I first wrote about this for the Talented Ladies Club.
With the advent of web builder platforms like Wix and Squarespace, bringing a website to life is now within reach of pretty much everyone.
So you may be thinking about building your business website yourself. After all, the adverts make it look so easy (even a footballer can do it!). On the other hand, if you recognise there could be more to it than the adverts suggest, and that hiring someone to design your website could be the way to go.
As a business owner, it’s important to work out the best use of your time and money. This is not always easy to work out, especially when it comes to websites. So I’m going to help you weigh things up so you can decide whether building your own website is the right thing to do.
Over the last 15 years, I have created websites for clients, and for myself, using the whole gamut of methods available. I have also surveyed a range of small businesses for even more insights on this topic.
What are web builder platforms?
Web builder platforms are all-in-one solutions like Wix and Squarespace which allow you to build and host a website and connect it to a domain name. The difference between these and traditional methods is that everything is locked in and you pay an ongoing subscription for the lot. Their main advantage is the ability to get something online quickly and cheaply.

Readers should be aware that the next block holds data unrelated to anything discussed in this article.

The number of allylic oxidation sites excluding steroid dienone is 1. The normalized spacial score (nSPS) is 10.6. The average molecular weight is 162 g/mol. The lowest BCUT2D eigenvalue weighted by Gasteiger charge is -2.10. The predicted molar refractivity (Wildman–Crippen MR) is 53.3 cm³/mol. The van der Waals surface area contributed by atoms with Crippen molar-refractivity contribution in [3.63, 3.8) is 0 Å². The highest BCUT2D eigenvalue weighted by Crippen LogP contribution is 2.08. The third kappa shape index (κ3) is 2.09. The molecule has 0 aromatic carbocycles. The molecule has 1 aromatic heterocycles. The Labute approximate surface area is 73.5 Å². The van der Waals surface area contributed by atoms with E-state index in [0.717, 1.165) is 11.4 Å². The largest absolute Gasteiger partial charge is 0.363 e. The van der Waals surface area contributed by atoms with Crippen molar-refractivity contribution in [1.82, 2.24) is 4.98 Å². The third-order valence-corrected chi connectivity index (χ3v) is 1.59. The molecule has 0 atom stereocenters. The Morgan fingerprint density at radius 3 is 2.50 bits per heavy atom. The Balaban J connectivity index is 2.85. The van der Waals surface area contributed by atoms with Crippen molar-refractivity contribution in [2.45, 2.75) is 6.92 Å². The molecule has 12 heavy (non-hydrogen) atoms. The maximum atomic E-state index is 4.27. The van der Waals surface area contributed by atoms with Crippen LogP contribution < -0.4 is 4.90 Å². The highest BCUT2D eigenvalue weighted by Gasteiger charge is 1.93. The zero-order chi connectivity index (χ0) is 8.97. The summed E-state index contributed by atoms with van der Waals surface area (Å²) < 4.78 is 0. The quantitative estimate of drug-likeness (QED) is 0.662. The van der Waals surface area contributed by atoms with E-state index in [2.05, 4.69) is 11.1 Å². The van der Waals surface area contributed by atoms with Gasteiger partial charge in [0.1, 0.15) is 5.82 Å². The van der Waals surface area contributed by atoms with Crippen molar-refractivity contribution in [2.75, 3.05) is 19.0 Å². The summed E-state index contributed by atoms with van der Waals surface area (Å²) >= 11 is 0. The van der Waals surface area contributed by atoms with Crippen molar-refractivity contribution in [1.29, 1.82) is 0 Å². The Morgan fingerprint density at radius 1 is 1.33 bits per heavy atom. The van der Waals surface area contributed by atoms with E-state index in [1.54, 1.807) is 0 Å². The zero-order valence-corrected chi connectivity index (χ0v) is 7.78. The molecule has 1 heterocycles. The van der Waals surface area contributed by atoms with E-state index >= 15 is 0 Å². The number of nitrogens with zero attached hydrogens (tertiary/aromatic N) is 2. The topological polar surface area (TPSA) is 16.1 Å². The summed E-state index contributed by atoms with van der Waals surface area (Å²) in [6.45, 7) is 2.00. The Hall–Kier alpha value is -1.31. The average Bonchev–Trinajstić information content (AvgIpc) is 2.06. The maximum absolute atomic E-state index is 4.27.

The limitations of all-in-one web builder platforms
Whether you do it yourself, or hire someone to create your website, the ease of access of web builder platforms comes with trade-offs to be aware of.
- There will be limitations on the kind of customisation you can do.
- You cannot transfer your site to any other platform.
- You can’t keep an off-site back up. If the service disappears, your site will go with it.
- Google favours websites with clean and efficient code behind them because they produce a better experience for the user. Unfortunately, web builders can create bulky code and coding errors.
What about using WordPress?
WordPress is a bit different in that your website is not locked in. You can use the self-hosted option meaning you’re free to move it where you want and keep off-site backups.
In contrast to the all-in-one platforms, the limitations of WordPress depends on who builds the site, rather than WordPress itself. Whatever you want, you can have, but to go bespoke you’ll need an experienced web developer to help you. For example, creating an editable filtering system for the Work with a Life Coach page was only possible with the skills of a professional developer. This is why WordPress is a good long-term solution – it can expand and adapt as your business grows.
It is totally possible for a novice to launch a business website using WordPress without paying anyone, but the learning curve is steeper than the all-in-one platforms. Firstly, there’s WordPress itself to learn. Then, you will need to find a theme to use (design and layout template) and each one works in a different way.